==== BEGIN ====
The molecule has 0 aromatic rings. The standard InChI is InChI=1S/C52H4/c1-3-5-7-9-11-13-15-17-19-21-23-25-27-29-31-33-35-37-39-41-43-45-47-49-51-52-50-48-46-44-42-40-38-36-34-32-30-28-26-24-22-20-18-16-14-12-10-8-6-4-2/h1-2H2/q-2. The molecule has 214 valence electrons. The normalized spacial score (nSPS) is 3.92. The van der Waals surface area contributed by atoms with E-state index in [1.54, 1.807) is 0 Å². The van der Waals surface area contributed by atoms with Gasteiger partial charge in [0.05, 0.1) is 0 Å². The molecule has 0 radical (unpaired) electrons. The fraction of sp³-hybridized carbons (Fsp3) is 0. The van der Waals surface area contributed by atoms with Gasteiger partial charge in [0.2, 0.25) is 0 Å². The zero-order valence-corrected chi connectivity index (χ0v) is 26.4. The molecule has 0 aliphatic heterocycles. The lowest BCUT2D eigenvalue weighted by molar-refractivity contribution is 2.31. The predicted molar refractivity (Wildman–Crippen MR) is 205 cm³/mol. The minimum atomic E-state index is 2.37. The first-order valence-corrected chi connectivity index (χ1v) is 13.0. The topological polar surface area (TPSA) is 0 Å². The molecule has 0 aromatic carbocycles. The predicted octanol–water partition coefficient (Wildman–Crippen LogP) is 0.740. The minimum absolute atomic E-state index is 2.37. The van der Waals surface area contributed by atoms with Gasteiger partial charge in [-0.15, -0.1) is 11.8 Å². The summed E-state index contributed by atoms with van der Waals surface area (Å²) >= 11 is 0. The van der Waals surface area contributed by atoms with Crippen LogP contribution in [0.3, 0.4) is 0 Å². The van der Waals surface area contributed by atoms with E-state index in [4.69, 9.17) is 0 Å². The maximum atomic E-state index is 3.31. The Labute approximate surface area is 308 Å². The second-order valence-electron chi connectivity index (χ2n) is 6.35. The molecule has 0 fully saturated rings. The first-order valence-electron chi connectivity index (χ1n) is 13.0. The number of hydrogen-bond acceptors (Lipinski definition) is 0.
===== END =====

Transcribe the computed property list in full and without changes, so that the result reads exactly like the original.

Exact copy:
The molecule has 0 aromatic rings. The standard InChI is InChI=1S/C52H4/c1-3-5-7-9-11-13-15-17-19-21-23-25-27-29-31-33-35-37-39-41-43-45-47-49-51-52-50-48-46-44-42-40-38-36-34-32-30-28-26-24-22-20-18-16-14-12-10-8-6-4-2/h1-2H2/q-2. The molecule has 214 valence electrons. The normalized spacial score (nSPS) is 3.92. The van der Waals surface area contributed by atoms with E-state index in [1.54, 1.807) is 0 Å². The van der Waals surface area contributed by atoms with Gasteiger partial charge in [0.05, 0.1) is 0 Å². The molecule has 0 radical (unpaired) electrons. The fraction of sp³-hybridized carbons (Fsp3) is 0. The van der Waals surface area contributed by atoms with Gasteiger partial charge in [0.2, 0.25) is 0 Å². The zero-order valence-corrected chi connectivity index (χ0v) is 26.4. The molecule has 0 aliphatic heterocycles. The lowest BCUT2D eigenvalue weighted by molar-refractivity contribution is 2.31. The predicted molar refractivity (Wildman–Crippen MR) is 205 cm³/mol. The minimum atomic E-state index is 2.37. The first-order valence-corrected chi connectivity index (χ1v) is 13.0. The topological polar surface area (TPSA) is 0 Å². The molecule has 0 aromatic carbocycles. The predicted octanol–water partition coefficient (Wildman–Crippen LogP) is 0.740. The minimum absolute atomic E-state index is 2.37. The van der Waals surface area contributed by atoms with Gasteiger partial charge in [-0.15, -0.1) is 11.8 Å². The summed E-state index contributed by atoms with van der Waals surface area (Å²) >= 11 is 0. The van der Waals surface area contributed by atoms with Crippen LogP contribution in [0.3, 0.4) is 0 Å². The van der Waals surface area contributed by atoms with E-state index in [4.69, 9.17) is 0 Å². The maximum atomic E-state index is 3.31. The Labute approximate surface area is 308 Å². The second-order valence-electron chi connectivity index (χ2n) is 6.35. The molecule has 0 fully saturated rings. The first-order valence-electron chi connectivity index (χ1n) is 13.0. The number of hydrogen-bond acceptors (Lipinski definition) is 0.